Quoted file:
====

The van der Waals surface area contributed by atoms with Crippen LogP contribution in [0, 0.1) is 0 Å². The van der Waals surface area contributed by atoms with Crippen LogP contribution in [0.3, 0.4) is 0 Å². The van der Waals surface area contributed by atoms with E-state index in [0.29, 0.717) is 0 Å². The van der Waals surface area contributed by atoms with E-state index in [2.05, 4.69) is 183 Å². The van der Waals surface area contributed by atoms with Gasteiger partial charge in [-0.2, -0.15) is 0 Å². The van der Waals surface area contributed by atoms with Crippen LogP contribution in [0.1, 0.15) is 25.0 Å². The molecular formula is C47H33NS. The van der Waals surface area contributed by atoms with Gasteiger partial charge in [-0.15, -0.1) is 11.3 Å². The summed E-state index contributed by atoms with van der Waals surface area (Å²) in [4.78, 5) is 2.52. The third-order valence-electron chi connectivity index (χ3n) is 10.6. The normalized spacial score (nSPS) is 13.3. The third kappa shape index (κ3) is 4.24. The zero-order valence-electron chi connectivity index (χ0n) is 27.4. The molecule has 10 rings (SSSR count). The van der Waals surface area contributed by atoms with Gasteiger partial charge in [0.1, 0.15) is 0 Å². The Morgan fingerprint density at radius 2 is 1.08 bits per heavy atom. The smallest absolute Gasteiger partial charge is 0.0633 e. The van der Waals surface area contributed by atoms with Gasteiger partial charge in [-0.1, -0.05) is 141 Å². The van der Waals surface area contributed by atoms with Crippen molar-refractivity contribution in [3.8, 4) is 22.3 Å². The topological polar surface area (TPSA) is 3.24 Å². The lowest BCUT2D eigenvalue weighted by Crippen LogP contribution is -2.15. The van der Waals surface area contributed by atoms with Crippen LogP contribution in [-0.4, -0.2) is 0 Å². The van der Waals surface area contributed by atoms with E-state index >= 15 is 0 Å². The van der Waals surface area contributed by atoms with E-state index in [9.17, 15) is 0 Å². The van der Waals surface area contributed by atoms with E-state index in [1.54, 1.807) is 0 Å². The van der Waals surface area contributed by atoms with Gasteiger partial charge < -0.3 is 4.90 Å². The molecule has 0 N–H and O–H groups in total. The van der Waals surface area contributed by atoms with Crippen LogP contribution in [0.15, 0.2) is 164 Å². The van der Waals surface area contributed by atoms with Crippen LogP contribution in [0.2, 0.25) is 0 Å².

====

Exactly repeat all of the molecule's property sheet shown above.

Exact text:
The van der Waals surface area contributed by atoms with Crippen LogP contribution in [0, 0.1) is 0 Å². The van der Waals surface area contributed by atoms with Crippen LogP contribution in [0.3, 0.4) is 0 Å². The van der Waals surface area contributed by atoms with E-state index in [0.29, 0.717) is 0 Å². The van der Waals surface area contributed by atoms with E-state index in [2.05, 4.69) is 183 Å². The van der Waals surface area contributed by atoms with Gasteiger partial charge in [-0.2, -0.15) is 0 Å². The van der Waals surface area contributed by atoms with Crippen LogP contribution in [0.1, 0.15) is 25.0 Å². The molecular formula is C47H33NS. The van der Waals surface area contributed by atoms with Gasteiger partial charge in [-0.15, -0.1) is 11.3 Å². The summed E-state index contributed by atoms with van der Waals surface area (Å²) in [4.78, 5) is 2.52. The third-order valence-electron chi connectivity index (χ3n) is 10.6. The normalized spacial score (nSPS) is 13.3. The third kappa shape index (κ3) is 4.24. The zero-order valence-electron chi connectivity index (χ0n) is 27.4. The molecule has 10 rings (SSSR count). The van der Waals surface area contributed by atoms with Gasteiger partial charge in [0.1, 0.15) is 0 Å². The Morgan fingerprint density at radius 2 is 1.08 bits per heavy atom. The smallest absolute Gasteiger partial charge is 0.0633 e. The van der Waals surface area contributed by atoms with Gasteiger partial charge in [-0.1, -0.05) is 141 Å². The van der Waals surface area contributed by atoms with Crippen molar-refractivity contribution in [3.8, 4) is 22.3 Å². The topological polar surface area (TPSA) is 3.24 Å². The lowest BCUT2D eigenvalue weighted by Crippen LogP contribution is -2.15. The van der Waals surface area contributed by atoms with Crippen LogP contribution in [-0.4, -0.2) is 0 Å². The van der Waals surface area contributed by atoms with E-state index >= 15 is 0 Å². The van der Waals surface area contributed by atoms with E-state index in [9.17, 15) is 0 Å². The van der Waals surface area contributed by atoms with E-state index in [1.54, 1.807) is 0 Å². The van der Waals surface area contributed by atoms with Gasteiger partial charge < -0.3 is 4.90 Å². The molecule has 0 N–H and O–H groups in total. The van der Waals surface area contributed by atoms with Crippen LogP contribution in [0.15, 0.2) is 164 Å². The van der Waals surface area contributed by atoms with Crippen LogP contribution in [0.2, 0.25) is 0 Å².